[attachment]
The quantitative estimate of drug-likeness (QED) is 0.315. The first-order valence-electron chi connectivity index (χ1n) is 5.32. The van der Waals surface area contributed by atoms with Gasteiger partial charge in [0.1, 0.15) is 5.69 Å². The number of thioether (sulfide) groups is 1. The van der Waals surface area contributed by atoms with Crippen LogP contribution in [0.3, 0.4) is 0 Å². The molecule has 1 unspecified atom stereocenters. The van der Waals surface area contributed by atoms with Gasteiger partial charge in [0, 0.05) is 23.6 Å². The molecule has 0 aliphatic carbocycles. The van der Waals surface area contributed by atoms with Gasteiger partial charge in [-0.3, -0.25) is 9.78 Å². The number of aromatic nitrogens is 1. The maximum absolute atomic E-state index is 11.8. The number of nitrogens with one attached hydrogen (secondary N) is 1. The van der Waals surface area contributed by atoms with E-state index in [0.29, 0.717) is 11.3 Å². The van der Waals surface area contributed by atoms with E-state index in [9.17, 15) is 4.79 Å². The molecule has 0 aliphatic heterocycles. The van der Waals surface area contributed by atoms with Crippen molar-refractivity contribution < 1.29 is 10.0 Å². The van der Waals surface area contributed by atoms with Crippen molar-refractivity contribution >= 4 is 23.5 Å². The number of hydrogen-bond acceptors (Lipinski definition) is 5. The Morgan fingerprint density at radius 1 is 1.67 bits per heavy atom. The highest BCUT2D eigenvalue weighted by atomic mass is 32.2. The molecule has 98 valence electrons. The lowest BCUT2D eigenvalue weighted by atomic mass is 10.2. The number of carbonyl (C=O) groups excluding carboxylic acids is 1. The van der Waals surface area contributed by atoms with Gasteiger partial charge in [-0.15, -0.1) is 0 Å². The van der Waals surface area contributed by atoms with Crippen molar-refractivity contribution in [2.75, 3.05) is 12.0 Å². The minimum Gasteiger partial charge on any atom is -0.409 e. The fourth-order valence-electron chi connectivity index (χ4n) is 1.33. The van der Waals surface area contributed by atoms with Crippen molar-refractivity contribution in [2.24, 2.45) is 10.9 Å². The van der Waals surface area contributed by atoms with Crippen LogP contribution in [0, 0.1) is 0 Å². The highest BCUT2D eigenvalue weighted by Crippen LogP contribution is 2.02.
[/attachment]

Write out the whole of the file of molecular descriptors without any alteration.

The quantitative estimate of drug-likeness (QED) is 0.315. The first-order valence-electron chi connectivity index (χ1n) is 5.32. The van der Waals surface area contributed by atoms with Gasteiger partial charge in [0.1, 0.15) is 5.69 Å². The number of thioether (sulfide) groups is 1. The van der Waals surface area contributed by atoms with Crippen LogP contribution in [0.3, 0.4) is 0 Å². The molecule has 1 unspecified atom stereocenters. The van der Waals surface area contributed by atoms with Gasteiger partial charge in [0, 0.05) is 23.6 Å². The molecule has 0 aliphatic carbocycles. The van der Waals surface area contributed by atoms with Gasteiger partial charge in [-0.3, -0.25) is 9.78 Å². The number of aromatic nitrogens is 1. The maximum absolute atomic E-state index is 11.8. The number of nitrogens with one attached hydrogen (secondary N) is 1. The van der Waals surface area contributed by atoms with E-state index in [0.29, 0.717) is 11.3 Å². The van der Waals surface area contributed by atoms with E-state index in [9.17, 15) is 4.79 Å². The molecule has 0 aliphatic heterocycles. The van der Waals surface area contributed by atoms with Crippen molar-refractivity contribution < 1.29 is 10.0 Å². The van der Waals surface area contributed by atoms with Crippen molar-refractivity contribution >= 4 is 23.5 Å². The number of hydrogen-bond acceptors (Lipinski definition) is 5. The Morgan fingerprint density at radius 1 is 1.67 bits per heavy atom. The highest BCUT2D eigenvalue weighted by atomic mass is 32.2. The molecule has 98 valence electrons. The lowest BCUT2D eigenvalue weighted by atomic mass is 10.2. The number of carbonyl (C=O) groups excluding carboxylic acids is 1. The van der Waals surface area contributed by atoms with Gasteiger partial charge in [-0.15, -0.1) is 0 Å². The van der Waals surface area contributed by atoms with Crippen molar-refractivity contribution in [2.75, 3.05) is 12.0 Å². The minimum Gasteiger partial charge on any atom is -0.409 e. The fourth-order valence-electron chi connectivity index (χ4n) is 1.33. The van der Waals surface area contributed by atoms with Crippen molar-refractivity contribution in [2.24, 2.45) is 10.9 Å². The van der Waals surface area contributed by atoms with Crippen LogP contribution in [0, 0.1) is 0 Å². The highest BCUT2D eigenvalue weighted by Crippen LogP contribution is 2.02.